“Most men lead lives of quiet desperation...”
- Henry David Thoreau

That’s the better-known half of the quote. The remainder seems, at least to my ear, both less profound and more disturbing: “...and go to the grave with the song still in them.”

That scares me.

Fear makes the wolf bigger than he is.
- German Proverb

Because the hard truth is that I feel I really have something to offer. Maybe not to the world, but to people. To a person. To a woman. One woman, in particular, whose name I will neglect to mention here. And yet I can’t help but think of the obstacles, the problems, the chances involved in actually taking a stand, in trying to do something, because another hard truth is that anyone who tries runs the risk of failure.

“Failure is not an option.”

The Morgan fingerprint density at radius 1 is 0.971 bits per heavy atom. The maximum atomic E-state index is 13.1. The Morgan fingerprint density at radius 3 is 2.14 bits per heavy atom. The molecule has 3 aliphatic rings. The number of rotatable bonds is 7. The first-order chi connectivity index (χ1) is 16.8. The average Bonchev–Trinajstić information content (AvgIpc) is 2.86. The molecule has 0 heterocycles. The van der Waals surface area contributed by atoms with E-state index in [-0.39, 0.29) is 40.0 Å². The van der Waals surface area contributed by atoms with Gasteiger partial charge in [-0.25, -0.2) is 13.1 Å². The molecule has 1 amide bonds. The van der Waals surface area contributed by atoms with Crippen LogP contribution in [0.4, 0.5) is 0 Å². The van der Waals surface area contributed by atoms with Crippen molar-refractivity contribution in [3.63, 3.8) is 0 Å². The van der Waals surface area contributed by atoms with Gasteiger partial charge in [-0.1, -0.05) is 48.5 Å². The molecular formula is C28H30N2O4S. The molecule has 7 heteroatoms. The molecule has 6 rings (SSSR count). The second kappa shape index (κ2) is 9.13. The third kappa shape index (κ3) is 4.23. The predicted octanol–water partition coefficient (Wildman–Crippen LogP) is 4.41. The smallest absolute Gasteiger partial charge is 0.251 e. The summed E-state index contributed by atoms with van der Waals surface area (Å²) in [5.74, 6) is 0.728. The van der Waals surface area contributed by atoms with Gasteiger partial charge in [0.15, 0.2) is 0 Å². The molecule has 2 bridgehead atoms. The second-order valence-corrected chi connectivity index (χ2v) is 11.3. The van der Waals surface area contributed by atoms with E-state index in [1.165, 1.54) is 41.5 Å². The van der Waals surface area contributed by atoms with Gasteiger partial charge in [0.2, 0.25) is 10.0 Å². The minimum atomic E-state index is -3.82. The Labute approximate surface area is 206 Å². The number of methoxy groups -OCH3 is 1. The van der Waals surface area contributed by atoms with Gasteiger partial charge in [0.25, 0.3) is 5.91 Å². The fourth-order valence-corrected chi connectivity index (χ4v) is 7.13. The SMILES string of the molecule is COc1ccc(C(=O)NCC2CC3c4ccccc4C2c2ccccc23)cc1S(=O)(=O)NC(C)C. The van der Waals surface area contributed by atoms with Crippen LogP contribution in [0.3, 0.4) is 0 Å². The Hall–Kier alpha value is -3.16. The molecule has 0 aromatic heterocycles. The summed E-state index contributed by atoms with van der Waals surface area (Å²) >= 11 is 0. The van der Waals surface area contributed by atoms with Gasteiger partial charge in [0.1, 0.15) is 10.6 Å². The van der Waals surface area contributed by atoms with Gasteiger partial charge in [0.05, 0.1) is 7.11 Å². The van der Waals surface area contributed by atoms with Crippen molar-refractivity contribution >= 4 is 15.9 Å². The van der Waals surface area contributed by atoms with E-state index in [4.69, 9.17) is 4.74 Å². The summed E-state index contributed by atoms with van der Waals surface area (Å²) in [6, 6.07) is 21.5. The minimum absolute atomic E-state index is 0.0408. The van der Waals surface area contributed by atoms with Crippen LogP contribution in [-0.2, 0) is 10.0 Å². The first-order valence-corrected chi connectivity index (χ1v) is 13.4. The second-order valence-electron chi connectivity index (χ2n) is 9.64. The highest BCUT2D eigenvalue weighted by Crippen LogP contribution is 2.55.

Which was fine for Gene Kranz. Fine for Lovell, Swigert, and Haise. But it isn’t nearly as convenient a benchmark for me.

Failure is always an option. Or at least a possibility. Because I like to sing, I like opening up and belting out an off-key version of “Unknown Legend” or “Walking in Memphis”. I enjoy singing. But usually in the shower. I enjoy writing, I enjoy drawing, and painting, and woodworking. But failure is an ever-present possibility. A terrifying possibility. So I enjoy my singing, my drawings, my poetry, and all the rest. But in private. At least mostly, though I do share with some. But such selective sharing barely counts.

Only enemies speak the truth; friends and lovers lie endlessly, caught in the web of duty.
- Stephen King

I fear. And it is this quality that binds me to the mass of men.